Protecting Uninsured Patients from High Hospital Charges: Lessons from California

September 2013

For millions of uninsured Americans, hospital emergency departments (EDs) are one of the few options for medical care, both urgent and non-urgent.  Yet this care may come at a significant price.  Unlike their insured counterparts, uninsured and other “self-pay” patients receive hospital bills based on “billed charges.”  These charges have risen rapidly over time and now bear little relationship to the actual market prices paid by insured patients.  For the uninsured, high billed charges may translate into a potentially overwhelming financial burden, particularly for low-income patients who may face massive medical debt and even financial ruin as they seek the care they need.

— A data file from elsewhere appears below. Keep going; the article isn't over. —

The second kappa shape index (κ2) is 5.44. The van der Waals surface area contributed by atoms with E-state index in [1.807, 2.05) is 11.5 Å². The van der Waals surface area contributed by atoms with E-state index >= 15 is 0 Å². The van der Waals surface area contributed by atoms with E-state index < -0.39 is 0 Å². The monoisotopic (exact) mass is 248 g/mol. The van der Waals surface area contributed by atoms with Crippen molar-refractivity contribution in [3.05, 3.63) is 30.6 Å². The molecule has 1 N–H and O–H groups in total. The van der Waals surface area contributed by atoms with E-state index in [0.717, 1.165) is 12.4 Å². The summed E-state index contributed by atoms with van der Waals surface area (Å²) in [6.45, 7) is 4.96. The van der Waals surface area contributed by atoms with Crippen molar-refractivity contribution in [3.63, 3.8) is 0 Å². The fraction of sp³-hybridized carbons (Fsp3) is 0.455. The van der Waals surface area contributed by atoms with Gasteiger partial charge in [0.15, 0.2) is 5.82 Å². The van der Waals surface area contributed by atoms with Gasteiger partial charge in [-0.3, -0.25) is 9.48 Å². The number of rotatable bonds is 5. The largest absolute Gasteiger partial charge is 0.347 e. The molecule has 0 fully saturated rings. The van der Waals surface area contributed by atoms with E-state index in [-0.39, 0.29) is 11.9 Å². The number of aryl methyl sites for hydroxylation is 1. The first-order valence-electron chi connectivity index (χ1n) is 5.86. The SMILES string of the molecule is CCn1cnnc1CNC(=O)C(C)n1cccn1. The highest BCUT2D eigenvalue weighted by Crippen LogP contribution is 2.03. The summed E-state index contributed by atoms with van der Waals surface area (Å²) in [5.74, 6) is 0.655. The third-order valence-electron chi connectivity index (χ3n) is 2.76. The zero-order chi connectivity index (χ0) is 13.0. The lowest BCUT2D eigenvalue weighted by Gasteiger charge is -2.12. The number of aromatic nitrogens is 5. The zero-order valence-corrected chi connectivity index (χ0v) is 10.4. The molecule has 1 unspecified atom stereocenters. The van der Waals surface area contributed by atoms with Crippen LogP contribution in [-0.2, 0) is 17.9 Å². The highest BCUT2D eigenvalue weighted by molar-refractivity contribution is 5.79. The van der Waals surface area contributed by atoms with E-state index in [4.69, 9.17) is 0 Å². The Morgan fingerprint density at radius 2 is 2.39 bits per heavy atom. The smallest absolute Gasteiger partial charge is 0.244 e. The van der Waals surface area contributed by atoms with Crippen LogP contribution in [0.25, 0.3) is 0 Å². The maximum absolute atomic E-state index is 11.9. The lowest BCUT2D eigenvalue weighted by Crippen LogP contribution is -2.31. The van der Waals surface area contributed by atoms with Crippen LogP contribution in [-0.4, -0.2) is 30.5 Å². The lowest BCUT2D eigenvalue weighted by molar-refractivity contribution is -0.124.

In a HCFO-funded study, Glenn Melnick, Ph.D., professor at University of Southern California, and colleagues assessed the responses of California hospitals to the state’s Hospital Fair Pricing Act, legislation passed in 2006 that requires hospitals to develop financial assistance policies to make care more affordable for the state’s uninsured population.2 The law also restricts hospitals’ bill collection practices and limits the amounts they can collect from uninsured and low-income patients.  As the researchers note, California’s approach offers a promising policy option for other states as they consider how best to assist the millions of people who will remain uninsured during and after the implementation of health reform.